Joebobber

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No but i do sand and then clamp every cut and let it fully cure. I know what you are talking about, which has happened to me before as well, but I haven't had a problem yet when sanding the cut so the fit is perfect and clamping it.
 
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I've made and sold about 200++/- pepper mills... I prefer the crush grind mechanism as it's easier to work with.

To do my segmented mills, I generally line up a series of different woods into about a 12 x 14 inch block, then cut the block on a slat so I get several species of wood in my mills.... I use a 3 x 12, 13 or 14 inch board. This will give you a kind of swirl pattern down the length of the mill.
As for glue, I use Titebond glues, whichever one I have handy.... they will all work pretty much equally.
I've used the stack method a couple of times, but not my preference for segmenting.
You can see my current inventory on my ETSY site at https://www.etsy.com/shop/TellicoTurnings
 

jttheclockman

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I've made and sold about 200++/- pepper mills... I prefer the crush grind mechanism as it's easier to work with.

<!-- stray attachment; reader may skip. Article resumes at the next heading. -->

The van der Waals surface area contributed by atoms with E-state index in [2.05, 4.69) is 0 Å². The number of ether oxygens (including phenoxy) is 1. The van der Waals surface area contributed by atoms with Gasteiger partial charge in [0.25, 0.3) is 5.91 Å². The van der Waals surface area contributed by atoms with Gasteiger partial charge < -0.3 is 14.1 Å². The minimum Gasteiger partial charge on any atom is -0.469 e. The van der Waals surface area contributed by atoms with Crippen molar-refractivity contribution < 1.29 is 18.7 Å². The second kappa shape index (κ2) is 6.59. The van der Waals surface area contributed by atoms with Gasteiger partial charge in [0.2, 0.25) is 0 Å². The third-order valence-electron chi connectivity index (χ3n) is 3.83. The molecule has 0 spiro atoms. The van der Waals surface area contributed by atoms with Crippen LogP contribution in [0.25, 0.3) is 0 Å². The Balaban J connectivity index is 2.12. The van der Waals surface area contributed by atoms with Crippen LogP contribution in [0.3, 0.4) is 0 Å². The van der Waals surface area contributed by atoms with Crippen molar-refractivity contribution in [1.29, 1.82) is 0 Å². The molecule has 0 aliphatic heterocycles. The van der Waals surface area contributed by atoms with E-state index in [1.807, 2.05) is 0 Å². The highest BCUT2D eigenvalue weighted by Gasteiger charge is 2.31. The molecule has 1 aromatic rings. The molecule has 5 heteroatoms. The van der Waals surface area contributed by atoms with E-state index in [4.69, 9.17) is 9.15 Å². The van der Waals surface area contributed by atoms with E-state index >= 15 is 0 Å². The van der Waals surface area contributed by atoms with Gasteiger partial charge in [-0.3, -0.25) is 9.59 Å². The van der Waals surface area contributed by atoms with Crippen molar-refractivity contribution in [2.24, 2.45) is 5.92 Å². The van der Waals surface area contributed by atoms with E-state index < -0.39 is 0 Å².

To do my segmented mills, I generally line up a series of different woods into about a 12 x 14 inch block, then cut the block on a slat so I get several species of wood in my mills.... I use a 3 x 12, 13 or 14 inch board. This will give you a kind of swirl pattern down the length of the mill.
As for glue, I use Titebond glues, whichever one I have handy.... they will all work pretty much equally.
I've used the stack method a couple of times, but not my preference for segmenting.
You can see my current inventory on my ETSY site at https://www.etsy.com/shop/TellicoTurnings
Chuck I took a look at your site and very nice work. Have a question for you. I see you offer free shipping on everything. How has that been working out for you?? The price of shipping keeps going up these days.
 
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Chuck I took a look at your site and very nice work. Have a question for you. I see you offer free shipping on everything. How has that been working out for you?? The price of shipping keeps going up these days.
It worked out pretty good for a while, but not so good this year... haven't had a sale since January.... thinking about letting the current listings expire and just concentrate on my local booth at the local museum and market place. ... last time I was in the shop about 10 days back I tweaked my shoulder and had some difficulty with it....